Human psychology can make planning ahead difficult. In fact, science has demonstrated that human beings have a tough time with long-term planning because our brains are wired to seek short-term rewards. In that sense, two-week long sprints feed into our very biology: generally, we’re more capable of setting and executing plans in the short term, than we are in the long term. And when it comes to software development and delivery, two weeks is far enough in the future to allow for ideas to evolve and take shape, but not so far into the future that any goal or objective feels out of reach. As xDesign project manager Gayle Watson explains: “Two week sprints encourage motivation and morale within the team, as everyone is dealing with manageable chunks of work that they have committed to.”
3. Feedback means more when we don’t have to wait for it
Part of Agile are retrospectives: post-sprint meetings where teams - and clients - identify what went well, what didn’t, and what’s coming up next. Frequent retrospectives allow everyone involved to get feedback quickly following a task or activity, which promotes more meaningful reflection. Weekly feedback might become burdensome or inefficient, while feedback offered every three to four weeks might not offer the same (near) real-time opportunity for thought or correction that a fortnightly feedback loop provides. According to Watson, “Two week sprints mean we catch any potential issues faster. Getting feedback at the end of every sprint helps us shape the project moving forward, and ensures that everyone is on the same page, and working toward the same goal.”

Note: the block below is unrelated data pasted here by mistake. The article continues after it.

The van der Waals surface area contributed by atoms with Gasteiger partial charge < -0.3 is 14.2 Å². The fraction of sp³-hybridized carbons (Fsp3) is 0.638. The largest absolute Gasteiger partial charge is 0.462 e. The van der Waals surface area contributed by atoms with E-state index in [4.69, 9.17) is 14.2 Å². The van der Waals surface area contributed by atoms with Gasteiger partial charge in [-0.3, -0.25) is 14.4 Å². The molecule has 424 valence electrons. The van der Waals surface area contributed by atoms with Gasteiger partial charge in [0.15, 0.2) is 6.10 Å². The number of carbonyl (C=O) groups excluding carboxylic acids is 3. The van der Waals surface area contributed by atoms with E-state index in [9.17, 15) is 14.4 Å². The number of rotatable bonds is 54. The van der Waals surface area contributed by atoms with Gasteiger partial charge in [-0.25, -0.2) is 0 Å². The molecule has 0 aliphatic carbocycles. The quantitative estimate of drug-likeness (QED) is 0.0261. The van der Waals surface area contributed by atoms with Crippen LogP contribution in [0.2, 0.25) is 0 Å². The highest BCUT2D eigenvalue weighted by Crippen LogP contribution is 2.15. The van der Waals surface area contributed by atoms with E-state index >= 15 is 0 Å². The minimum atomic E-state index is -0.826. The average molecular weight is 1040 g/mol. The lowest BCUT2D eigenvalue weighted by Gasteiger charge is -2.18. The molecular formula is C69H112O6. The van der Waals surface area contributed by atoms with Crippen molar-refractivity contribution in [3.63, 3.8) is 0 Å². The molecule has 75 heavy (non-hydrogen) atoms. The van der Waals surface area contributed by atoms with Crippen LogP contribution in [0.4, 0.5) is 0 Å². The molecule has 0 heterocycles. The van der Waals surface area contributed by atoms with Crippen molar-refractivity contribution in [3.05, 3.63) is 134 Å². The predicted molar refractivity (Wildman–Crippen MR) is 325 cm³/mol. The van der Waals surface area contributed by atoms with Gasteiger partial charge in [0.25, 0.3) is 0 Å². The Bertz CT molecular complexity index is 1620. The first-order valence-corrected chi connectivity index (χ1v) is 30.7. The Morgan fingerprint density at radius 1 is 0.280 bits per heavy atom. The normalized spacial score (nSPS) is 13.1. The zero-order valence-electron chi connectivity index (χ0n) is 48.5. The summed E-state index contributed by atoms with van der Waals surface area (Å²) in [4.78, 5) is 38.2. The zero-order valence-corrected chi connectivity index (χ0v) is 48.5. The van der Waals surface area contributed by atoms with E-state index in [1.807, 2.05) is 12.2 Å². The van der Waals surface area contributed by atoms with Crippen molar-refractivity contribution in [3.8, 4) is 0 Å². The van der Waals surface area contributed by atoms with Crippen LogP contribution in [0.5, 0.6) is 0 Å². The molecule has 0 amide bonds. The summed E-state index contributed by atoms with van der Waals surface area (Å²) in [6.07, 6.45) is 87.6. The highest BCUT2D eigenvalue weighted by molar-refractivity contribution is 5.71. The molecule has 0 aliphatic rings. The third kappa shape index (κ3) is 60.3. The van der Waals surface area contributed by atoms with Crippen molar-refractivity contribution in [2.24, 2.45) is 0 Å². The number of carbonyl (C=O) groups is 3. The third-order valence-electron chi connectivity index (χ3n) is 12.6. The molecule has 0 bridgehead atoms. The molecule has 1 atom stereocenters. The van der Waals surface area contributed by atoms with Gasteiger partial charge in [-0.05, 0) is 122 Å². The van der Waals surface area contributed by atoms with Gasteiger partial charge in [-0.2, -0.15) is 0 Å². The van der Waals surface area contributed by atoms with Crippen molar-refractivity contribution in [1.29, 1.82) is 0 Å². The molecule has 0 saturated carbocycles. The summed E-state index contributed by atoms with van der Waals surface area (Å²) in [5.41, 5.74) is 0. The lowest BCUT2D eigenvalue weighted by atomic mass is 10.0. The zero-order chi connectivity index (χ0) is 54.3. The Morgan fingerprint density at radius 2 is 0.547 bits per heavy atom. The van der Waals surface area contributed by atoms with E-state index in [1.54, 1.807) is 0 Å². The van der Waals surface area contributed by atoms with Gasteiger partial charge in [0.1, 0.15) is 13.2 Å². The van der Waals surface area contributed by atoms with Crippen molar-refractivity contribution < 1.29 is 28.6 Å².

4. It’s possible to learn more, in less time
Focusing on insular tasks for a manageable amount of time is proven to increase comfort with the task and promote meaningful mental interaction with a topic. In time management, the battle-tested Pomodoro technique dictates that a person spend 25 minutes working on one single task before resting for five minutes, recording what they’ve completed, and beginning to work again. Sprints work in largely the same way: by focusing on an objective or goal for a finite amount of time, and following that period of work with a dedicated period of review, sprints promote productive learning, and encourage engagement with the task at hand.
5. Fortnightly sprints support communication and build trust
As Watson puts it, “two week-long sprints are great for creating consistency across a project, and building a good relationship with each other, and with clients.” Two week-long sprints offer teams and clients the chance to work with one another in a highly productive cadence: one that produces deliverables often enough so that a client can see progress being made, but not at such a fast rate that quality or communication is compromised. Sprints work best when everyone involved has the opportunity to timely respond to manageable changes, setbacks, or requests. A two-week sprint cadence accommodates this format, and builds group dynamic by giving team members the opportunity to meaningfully respond to reviews and questions in a governable, approachable timeframe.
Ultimately, the decision of how long a sprint should be is largely project-dependent. Myriad factors inform whether a longer or shorter sprint (or no sprints at all) is most useful for your development project. Across most projects, two week-long sprints will promote productivity, support collaboration, and enhance delivery.